Supermarkets are one of my favorite topics as I believe that supermarkets tell you a lot about the country you are visiting. Let's have a look at the characters of the word first: it is 超市 in Chinese which in turn is an abbreviation for 超级市场. 超级 means "super" and 市场 "market". Chinese is easy, isn't it?
A Wu Mart…
It used to be just a market
The word obviously is a one to one translation from its English counterpart. Traditionally, Chinese used to shop by going to the neighborhood markets which sold everything from soap and batteries to fresh pork and vegetables. Luckily, these markets still exist and thrive giving visitors a rare, because effortless, glimpse of real Chinese life. Supermarkets were added to the line up in an attempt to bring a bit of modernity to Chinese retail – and sell the public even more stuff it did not need. The marketplace now is divided up into domestic players, such as 物美 or 美廉美 and international giants such as US Wal Mart, French Carrefour or German Metro.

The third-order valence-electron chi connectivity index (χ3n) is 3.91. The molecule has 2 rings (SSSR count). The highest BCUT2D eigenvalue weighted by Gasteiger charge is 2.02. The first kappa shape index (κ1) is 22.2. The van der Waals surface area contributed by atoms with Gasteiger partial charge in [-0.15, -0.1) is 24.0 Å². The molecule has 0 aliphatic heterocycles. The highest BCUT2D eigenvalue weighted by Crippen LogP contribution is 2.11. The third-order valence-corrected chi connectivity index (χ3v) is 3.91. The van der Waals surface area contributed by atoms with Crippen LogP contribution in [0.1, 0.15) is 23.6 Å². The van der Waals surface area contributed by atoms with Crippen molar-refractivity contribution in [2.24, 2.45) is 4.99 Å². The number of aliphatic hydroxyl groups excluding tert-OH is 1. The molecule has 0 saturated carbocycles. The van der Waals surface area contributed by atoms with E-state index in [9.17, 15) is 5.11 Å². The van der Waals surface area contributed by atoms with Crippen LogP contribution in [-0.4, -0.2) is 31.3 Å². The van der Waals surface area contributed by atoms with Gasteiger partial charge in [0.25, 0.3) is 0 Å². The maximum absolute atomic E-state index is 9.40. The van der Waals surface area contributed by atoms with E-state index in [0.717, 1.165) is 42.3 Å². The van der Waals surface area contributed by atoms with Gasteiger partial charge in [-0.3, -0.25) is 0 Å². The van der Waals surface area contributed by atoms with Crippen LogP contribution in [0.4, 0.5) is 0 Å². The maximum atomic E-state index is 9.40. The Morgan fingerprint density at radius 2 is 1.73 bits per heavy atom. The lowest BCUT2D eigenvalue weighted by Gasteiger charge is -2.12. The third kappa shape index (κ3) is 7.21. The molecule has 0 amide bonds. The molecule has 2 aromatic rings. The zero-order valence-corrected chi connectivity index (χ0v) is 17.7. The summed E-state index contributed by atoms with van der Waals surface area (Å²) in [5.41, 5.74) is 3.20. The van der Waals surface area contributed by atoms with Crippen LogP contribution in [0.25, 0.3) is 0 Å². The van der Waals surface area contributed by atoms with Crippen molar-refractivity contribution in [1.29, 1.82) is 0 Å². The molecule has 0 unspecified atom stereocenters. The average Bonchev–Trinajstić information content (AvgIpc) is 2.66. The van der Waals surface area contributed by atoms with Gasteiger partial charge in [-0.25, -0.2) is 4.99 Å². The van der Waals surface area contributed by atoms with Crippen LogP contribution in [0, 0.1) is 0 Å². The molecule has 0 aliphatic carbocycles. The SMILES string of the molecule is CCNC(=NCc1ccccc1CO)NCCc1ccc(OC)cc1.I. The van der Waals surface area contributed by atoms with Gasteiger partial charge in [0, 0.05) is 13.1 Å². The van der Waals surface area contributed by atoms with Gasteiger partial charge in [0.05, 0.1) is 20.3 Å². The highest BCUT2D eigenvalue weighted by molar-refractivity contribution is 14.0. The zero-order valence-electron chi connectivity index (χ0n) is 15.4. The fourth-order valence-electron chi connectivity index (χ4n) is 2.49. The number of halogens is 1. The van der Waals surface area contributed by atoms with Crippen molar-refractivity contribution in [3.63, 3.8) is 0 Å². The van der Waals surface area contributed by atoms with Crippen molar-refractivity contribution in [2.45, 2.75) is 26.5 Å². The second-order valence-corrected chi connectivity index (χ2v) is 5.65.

A Merry Mart…
Expect the unexpected
At first sight, a Chinese supermarket looks exactly like any other. There is shelf after shelf stuffed with random stuff. But if you look closer, you will see that it is mostly domestic produce with foreign brands spending their time in a bit of a niche and in areas that foreigners undoubtedly do better, such as soft drinks, chocolates, detergent. So, despite an influx of international brands and products, Chinese firms hold their ground firmly. This may be largely due to unchanged lifestyles over the years, i.e. traditional families still cooking at home and tastes not yet having gone the way of the west. Whatever the reasons may be, you will feel that Chinese supermarkets are different from what you know from home – so you better go explore.
A Wal Mart… Take your pick